This was something that female politicians copied, up until Hillary Clinton was running for Senator and wore a monochromatic suit. While her suit was inconspicuous, it gave her more leeway to focus on her politics and gave the voters less time to focus on her appearance. That is, until the voters decided to focus on her evolving hairstyles throughout her time as first lady, up until her own campaign. This proved the statement that politics and aesthetics must have a bridge, because the voters need something to focus on other than just political ideals and affiliations. Females in politics also were also shown that they could not be too masculine, but in turn could not show off their femininity. It was also a delicate line that was crossed on either side several times for the few women that are in politics today. Basically, political substance is marginalized in favor of paying attention to how candidates appear physically and what they put on their bodies to enhance that physicality.

When people were ushered into the Lewinsky-Clinton scandal, they called Monica a whore and home-wrecker, commenting on her items of dress as a telling sign that she would end up in the scandal she found herself apart of. In turn, the public also scrutinized Hillary’s dress, stating that she looked more like a man than a woman in her clothes, making statements such as “no wonder her husband lost interest.” These statements were particularly hypocritical, in the sense that when Hillary did wear clothing that showed her femininity, she was criticized for it.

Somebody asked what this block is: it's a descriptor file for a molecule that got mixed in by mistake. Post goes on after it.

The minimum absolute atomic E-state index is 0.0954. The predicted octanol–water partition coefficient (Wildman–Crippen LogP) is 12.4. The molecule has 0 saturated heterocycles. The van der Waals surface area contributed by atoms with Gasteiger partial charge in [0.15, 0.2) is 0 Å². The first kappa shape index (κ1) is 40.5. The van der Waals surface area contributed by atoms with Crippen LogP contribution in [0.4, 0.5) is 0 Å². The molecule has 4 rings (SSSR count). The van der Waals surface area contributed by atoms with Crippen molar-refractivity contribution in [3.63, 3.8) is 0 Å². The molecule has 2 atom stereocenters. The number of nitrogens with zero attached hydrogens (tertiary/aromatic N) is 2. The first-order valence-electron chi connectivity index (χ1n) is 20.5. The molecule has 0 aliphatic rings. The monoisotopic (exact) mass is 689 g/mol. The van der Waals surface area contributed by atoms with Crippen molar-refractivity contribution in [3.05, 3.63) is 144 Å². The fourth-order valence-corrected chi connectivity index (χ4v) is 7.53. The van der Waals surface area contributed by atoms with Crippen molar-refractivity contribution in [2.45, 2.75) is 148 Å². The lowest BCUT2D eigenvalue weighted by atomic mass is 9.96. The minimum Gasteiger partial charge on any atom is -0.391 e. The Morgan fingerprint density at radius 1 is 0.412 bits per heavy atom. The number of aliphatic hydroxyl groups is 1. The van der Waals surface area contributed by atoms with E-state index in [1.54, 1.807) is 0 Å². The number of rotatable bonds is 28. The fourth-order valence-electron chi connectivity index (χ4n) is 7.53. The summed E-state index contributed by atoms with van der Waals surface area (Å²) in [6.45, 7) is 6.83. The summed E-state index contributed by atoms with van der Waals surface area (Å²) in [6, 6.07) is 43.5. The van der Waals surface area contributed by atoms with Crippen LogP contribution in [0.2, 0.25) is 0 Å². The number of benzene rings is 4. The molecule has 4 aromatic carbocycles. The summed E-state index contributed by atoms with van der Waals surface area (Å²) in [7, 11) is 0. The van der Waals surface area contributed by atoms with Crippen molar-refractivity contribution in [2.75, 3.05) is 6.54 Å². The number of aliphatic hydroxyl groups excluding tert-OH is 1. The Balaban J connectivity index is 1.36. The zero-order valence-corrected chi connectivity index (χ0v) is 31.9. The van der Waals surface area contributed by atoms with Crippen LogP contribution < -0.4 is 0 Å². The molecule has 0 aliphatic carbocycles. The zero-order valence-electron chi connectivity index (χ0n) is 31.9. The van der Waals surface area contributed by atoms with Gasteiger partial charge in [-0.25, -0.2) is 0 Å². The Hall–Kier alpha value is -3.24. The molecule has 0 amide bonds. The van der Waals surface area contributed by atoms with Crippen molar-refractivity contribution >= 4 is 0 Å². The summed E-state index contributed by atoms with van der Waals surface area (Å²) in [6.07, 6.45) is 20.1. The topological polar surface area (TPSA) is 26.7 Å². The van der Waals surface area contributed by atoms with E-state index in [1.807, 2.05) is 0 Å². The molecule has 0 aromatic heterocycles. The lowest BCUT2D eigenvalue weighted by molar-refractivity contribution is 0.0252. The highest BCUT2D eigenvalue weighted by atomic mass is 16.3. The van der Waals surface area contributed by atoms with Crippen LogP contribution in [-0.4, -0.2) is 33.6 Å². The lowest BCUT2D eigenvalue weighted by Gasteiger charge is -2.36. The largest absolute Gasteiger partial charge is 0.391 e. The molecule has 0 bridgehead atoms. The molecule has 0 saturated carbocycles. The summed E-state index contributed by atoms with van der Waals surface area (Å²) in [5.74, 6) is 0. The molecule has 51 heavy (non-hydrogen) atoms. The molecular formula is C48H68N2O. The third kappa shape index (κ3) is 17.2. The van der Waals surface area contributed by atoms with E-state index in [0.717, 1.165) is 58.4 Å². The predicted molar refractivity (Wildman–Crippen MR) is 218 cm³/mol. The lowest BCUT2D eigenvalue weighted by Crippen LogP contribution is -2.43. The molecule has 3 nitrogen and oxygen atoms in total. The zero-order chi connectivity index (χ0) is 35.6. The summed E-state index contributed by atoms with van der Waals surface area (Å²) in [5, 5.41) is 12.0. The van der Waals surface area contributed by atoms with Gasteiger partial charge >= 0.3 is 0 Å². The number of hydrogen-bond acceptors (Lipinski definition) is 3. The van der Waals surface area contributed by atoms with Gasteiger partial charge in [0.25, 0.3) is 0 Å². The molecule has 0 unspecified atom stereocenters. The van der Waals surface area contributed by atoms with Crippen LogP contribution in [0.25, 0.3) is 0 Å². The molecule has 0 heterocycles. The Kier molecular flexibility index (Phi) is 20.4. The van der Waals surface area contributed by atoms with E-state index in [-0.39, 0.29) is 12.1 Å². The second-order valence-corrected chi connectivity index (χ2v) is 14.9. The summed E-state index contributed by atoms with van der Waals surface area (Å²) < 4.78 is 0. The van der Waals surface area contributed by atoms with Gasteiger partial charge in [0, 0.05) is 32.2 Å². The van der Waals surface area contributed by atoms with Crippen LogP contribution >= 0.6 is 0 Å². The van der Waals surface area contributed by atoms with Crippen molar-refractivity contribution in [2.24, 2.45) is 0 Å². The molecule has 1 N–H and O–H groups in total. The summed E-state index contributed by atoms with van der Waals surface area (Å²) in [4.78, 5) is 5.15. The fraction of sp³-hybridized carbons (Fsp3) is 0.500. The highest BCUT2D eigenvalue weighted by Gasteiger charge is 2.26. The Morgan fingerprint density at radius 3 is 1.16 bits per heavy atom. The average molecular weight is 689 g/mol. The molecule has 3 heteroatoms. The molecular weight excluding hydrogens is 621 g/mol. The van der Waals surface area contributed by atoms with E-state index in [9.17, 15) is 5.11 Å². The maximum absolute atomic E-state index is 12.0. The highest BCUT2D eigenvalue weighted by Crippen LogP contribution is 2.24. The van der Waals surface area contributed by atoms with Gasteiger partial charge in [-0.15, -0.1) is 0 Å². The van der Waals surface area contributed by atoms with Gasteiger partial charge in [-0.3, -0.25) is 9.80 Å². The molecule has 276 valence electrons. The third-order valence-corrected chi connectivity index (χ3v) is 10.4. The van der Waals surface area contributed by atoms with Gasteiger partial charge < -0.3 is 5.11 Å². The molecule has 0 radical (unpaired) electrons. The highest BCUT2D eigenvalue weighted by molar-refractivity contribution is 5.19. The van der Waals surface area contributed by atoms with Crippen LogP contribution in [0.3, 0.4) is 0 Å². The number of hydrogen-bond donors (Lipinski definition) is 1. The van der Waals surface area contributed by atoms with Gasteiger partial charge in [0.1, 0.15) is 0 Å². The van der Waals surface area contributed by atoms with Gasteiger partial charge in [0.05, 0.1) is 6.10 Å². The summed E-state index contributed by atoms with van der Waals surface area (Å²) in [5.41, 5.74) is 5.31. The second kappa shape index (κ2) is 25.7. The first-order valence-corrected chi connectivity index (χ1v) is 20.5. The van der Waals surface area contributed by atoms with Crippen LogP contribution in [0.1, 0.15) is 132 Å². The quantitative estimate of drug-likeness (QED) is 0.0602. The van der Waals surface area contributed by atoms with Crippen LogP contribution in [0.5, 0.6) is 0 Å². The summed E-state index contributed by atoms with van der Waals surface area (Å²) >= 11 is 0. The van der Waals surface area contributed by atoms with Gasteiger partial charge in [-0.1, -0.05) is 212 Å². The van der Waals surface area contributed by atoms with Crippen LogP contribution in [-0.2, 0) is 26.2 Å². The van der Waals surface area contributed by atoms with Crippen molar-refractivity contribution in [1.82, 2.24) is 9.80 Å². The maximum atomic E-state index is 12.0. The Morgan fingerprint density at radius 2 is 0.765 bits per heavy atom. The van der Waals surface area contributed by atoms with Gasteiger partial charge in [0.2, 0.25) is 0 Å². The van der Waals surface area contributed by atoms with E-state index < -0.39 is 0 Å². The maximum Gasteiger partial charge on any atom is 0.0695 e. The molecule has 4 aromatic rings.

One night while in a pantsuit, her blouse was buttoned low enough that a small amount of her cleavage could be seen. That cleavage almost became as much of a political scandal as the sex-affair between her husband and Lewinsky. Taking this event into consideration, it is evident that people will find criticism with female political candidates no matter what they are wearing, taking the events out of context. The creator of Scandal, Shonda Rhimes, crafted a marriage of young Lewinsky and seasoned Hillary, intertwining their personalities, status, and dress to form one of the greatest television characters in history.

Olivia is a mixture of powerful women in history, and when an image of her comes to mind, she will be imagined in a pantsuit. Although it isn’t her pantsuit that gives her an aura of power, it is Olivia Pope embodying confidence and the power of her own personality. While she seems more powerful when wearing her pantsuit than any other item of clothing, it is an illusion. By saying that the pantsuit transforms its wearers, we give it a sort of magical power. That magical power doesn’t exist, and the only transformation that occurs to the wearer is that they are instilled with more confidence than they previously had.